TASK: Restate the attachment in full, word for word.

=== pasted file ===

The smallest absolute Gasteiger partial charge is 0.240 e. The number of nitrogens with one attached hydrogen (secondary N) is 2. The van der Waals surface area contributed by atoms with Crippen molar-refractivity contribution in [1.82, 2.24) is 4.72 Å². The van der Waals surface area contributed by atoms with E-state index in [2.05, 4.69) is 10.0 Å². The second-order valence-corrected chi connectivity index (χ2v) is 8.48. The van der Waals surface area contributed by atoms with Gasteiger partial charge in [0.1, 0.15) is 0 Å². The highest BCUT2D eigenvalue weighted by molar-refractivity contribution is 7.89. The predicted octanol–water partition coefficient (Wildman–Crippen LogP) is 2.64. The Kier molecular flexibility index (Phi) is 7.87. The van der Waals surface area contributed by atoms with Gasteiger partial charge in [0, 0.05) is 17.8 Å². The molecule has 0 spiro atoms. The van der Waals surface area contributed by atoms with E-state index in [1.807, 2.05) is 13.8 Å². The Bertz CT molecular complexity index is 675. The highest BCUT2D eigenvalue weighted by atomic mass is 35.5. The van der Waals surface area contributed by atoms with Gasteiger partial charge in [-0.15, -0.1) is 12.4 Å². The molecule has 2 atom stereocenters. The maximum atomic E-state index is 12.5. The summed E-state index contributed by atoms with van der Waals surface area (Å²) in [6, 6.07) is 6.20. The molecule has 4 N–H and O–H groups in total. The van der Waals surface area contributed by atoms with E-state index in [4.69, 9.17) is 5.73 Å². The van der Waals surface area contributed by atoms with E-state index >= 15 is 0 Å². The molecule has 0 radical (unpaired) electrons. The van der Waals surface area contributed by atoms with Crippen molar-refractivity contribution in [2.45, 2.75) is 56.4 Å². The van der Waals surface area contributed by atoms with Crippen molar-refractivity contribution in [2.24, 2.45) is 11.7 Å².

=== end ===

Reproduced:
The smallest absolute Gasteiger partial charge is 0.240 e. The number of nitrogens with one attached hydrogen (secondary N) is 2. The van der Waals surface area contributed by atoms with Crippen molar-refractivity contribution in [1.82, 2.24) is 4.72 Å². The van der Waals surface area contributed by atoms with E-state index in [2.05, 4.69) is 10.0 Å². The second-order valence-corrected chi connectivity index (χ2v) is 8.48. The van der Waals surface area contributed by atoms with Gasteiger partial charge in [0.1, 0.15) is 0 Å². The highest BCUT2D eigenvalue weighted by molar-refractivity contribution is 7.89. The predicted octanol–water partition coefficient (Wildman–Crippen LogP) is 2.64. The Kier molecular flexibility index (Phi) is 7.87. The van der Waals surface area contributed by atoms with Gasteiger partial charge in [0, 0.05) is 17.8 Å². The molecule has 0 spiro atoms. The van der Waals surface area contributed by atoms with E-state index in [1.807, 2.05) is 13.8 Å². The Bertz CT molecular complexity index is 675. The highest BCUT2D eigenvalue weighted by atomic mass is 35.5. The van der Waals surface area contributed by atoms with Gasteiger partial charge in [-0.15, -0.1) is 12.4 Å². The molecule has 2 atom stereocenters. The maximum atomic E-state index is 12.5. The summed E-state index contributed by atoms with van der Waals surface area (Å²) in [6, 6.07) is 6.20. The molecule has 4 N–H and O–H groups in total. The van der Waals surface area contributed by atoms with E-state index in [4.69, 9.17) is 5.73 Å². The van der Waals surface area contributed by atoms with E-state index >= 15 is 0 Å². The molecule has 0 radical (unpaired) electrons. The van der Waals surface area contributed by atoms with Crippen molar-refractivity contribution in [2.45, 2.75) is 56.4 Å². The van der Waals surface area contributed by atoms with Crippen molar-refractivity contribution in [2.24, 2.45) is 11.7 Å².